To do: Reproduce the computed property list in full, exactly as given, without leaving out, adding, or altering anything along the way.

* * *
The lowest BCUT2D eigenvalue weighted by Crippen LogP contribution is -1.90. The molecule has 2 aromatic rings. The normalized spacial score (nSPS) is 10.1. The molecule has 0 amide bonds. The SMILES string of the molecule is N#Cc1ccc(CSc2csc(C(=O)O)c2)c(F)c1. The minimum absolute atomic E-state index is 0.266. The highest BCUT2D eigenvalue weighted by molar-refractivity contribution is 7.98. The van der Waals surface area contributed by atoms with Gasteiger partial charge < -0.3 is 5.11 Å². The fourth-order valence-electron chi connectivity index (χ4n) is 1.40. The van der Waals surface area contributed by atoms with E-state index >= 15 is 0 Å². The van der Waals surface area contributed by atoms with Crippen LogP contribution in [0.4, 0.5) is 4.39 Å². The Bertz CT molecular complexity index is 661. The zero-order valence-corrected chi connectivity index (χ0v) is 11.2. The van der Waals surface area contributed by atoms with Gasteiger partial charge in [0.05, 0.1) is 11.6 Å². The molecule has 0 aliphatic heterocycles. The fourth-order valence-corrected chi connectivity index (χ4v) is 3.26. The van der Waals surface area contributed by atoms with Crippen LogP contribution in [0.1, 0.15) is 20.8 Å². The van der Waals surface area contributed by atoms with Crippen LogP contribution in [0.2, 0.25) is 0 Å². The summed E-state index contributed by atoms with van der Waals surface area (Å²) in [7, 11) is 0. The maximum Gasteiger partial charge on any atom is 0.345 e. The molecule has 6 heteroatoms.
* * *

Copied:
The lowest BCUT2D eigenvalue weighted by Crippen LogP contribution is -1.90. The molecule has 2 aromatic rings. The normalized spacial score (nSPS) is 10.1. The molecule has 0 amide bonds. The SMILES string of the molecule is N#Cc1ccc(CSc2csc(C(=O)O)c2)c(F)c1. The minimum absolute atomic E-state index is 0.266. The highest BCUT2D eigenvalue weighted by molar-refractivity contribution is 7.98. The van der Waals surface area contributed by atoms with Gasteiger partial charge < -0.3 is 5.11 Å². The fourth-order valence-electron chi connectivity index (χ4n) is 1.40. The van der Waals surface area contributed by atoms with E-state index >= 15 is 0 Å². The van der Waals surface area contributed by atoms with Crippen LogP contribution in [0.4, 0.5) is 4.39 Å². The Bertz CT molecular complexity index is 661. The zero-order valence-corrected chi connectivity index (χ0v) is 11.2. The van der Waals surface area contributed by atoms with Gasteiger partial charge in [0.05, 0.1) is 11.6 Å². The molecule has 0 aliphatic heterocycles. The fourth-order valence-corrected chi connectivity index (χ4v) is 3.26. The van der Waals surface area contributed by atoms with Crippen LogP contribution in [0.1, 0.15) is 20.8 Å². The van der Waals surface area contributed by atoms with Crippen LogP contribution in [0.2, 0.25) is 0 Å². The summed E-state index contributed by atoms with van der Waals surface area (Å²) in [7, 11) is 0. The maximum Gasteiger partial charge on any atom is 0.345 e. The molecule has 6 heteroatoms.